The Board found here:

* * * * * * * * * [T]he testimony of the contracting officer, largely in response to leading questions by appellant's counsel, upon which appellant relies, falls short, we think of an admission that the final decision was not his own. The matter he discussed with the Government attorneys did not relate to a question of fact nor a matter involving his independent "business" discretion and judgment, * * but, rather, the interpretation of a court decision. The contracting officer's unled testimony referred to the attorneys' comments as "legal advice." He was entitled to the benefit of that advice, to consider it and to accept it. That acceptance did not mean that the contracting officer failed to put his own mind to the problem and render his own decision. * * * The appellant has not proved more than that the discussion with his lawyers caused the contracting officer to accept legal advice that the Pickett's decision, supra, did not compel an equitable adjustment based on this contractor's costs, thus allowing him to exercise his judgment and return to his previous position as to a proper adjustment. * * * [Op. pp. 8-9.]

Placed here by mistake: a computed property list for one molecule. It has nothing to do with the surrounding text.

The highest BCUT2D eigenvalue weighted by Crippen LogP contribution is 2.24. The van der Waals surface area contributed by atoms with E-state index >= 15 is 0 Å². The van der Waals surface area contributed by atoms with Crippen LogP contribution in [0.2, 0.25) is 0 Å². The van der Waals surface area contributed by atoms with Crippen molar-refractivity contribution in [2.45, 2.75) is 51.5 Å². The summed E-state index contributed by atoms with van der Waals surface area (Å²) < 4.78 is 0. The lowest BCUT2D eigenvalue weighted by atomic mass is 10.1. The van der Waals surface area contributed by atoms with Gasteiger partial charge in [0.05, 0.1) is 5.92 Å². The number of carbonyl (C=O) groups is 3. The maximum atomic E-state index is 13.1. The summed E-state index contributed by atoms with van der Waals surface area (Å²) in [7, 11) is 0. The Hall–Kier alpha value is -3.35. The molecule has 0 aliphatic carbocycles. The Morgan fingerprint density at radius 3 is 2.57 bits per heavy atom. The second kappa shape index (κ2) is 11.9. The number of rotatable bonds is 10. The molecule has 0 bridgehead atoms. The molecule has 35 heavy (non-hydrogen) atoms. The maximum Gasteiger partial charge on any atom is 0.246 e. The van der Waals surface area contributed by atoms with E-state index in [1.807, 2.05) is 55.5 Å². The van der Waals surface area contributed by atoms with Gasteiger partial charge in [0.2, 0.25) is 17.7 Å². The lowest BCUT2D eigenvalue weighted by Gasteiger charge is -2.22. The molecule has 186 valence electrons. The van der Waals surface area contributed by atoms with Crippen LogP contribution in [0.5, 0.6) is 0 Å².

In the portion of the record upon which plaintiff relies for the abdication of discretion argument the contracting officer, who was not a lawyer, testified that on the basis of his reading United States v. Pickett's Food Service, supra, he had initially made an offer to settle the plaintiff's claim for plaintiff's cost plus a reasonable profit. The testimony continued: